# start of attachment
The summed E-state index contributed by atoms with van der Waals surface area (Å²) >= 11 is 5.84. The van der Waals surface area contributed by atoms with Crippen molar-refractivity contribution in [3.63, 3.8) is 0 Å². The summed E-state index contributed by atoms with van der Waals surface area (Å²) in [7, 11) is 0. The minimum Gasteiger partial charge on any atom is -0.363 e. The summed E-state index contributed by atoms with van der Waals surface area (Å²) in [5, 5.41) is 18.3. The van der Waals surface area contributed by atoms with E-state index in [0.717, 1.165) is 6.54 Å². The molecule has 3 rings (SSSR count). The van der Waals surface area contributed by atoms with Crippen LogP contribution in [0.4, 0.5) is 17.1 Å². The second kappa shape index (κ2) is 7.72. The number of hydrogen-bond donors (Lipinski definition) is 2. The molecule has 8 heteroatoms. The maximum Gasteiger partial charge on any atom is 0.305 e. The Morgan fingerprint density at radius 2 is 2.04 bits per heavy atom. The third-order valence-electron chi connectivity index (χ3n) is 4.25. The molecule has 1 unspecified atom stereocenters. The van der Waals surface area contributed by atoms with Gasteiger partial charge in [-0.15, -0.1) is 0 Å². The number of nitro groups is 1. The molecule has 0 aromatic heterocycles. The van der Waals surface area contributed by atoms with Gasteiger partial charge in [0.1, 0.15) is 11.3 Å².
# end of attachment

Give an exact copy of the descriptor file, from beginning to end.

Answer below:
The summed E-state index contributed by atoms with van der Waals surface area (Å²) >= 11 is 5.84. The van der Waals surface area contributed by atoms with Crippen molar-refractivity contribution in [3.63, 3.8) is 0 Å². The summed E-state index contributed by atoms with van der Waals surface area (Å²) in [7, 11) is 0. The minimum Gasteiger partial charge on any atom is -0.363 e. The summed E-state index contributed by atoms with van der Waals surface area (Å²) in [5, 5.41) is 18.3. The van der Waals surface area contributed by atoms with E-state index in [0.717, 1.165) is 6.54 Å². The molecule has 3 rings (SSSR count). The van der Waals surface area contributed by atoms with Crippen LogP contribution in [0.4, 0.5) is 17.1 Å². The second kappa shape index (κ2) is 7.72. The number of hydrogen-bond donors (Lipinski definition) is 2. The molecule has 8 heteroatoms. The maximum Gasteiger partial charge on any atom is 0.305 e. The Morgan fingerprint density at radius 2 is 2.04 bits per heavy atom. The third-order valence-electron chi connectivity index (χ3n) is 4.25. The molecule has 1 unspecified atom stereocenters. The van der Waals surface area contributed by atoms with Gasteiger partial charge in [-0.15, -0.1) is 0 Å². The number of nitro groups is 1. The molecule has 0 aromatic heterocycles. The van der Waals surface area contributed by atoms with Gasteiger partial charge in [0.1, 0.15) is 11.3 Å².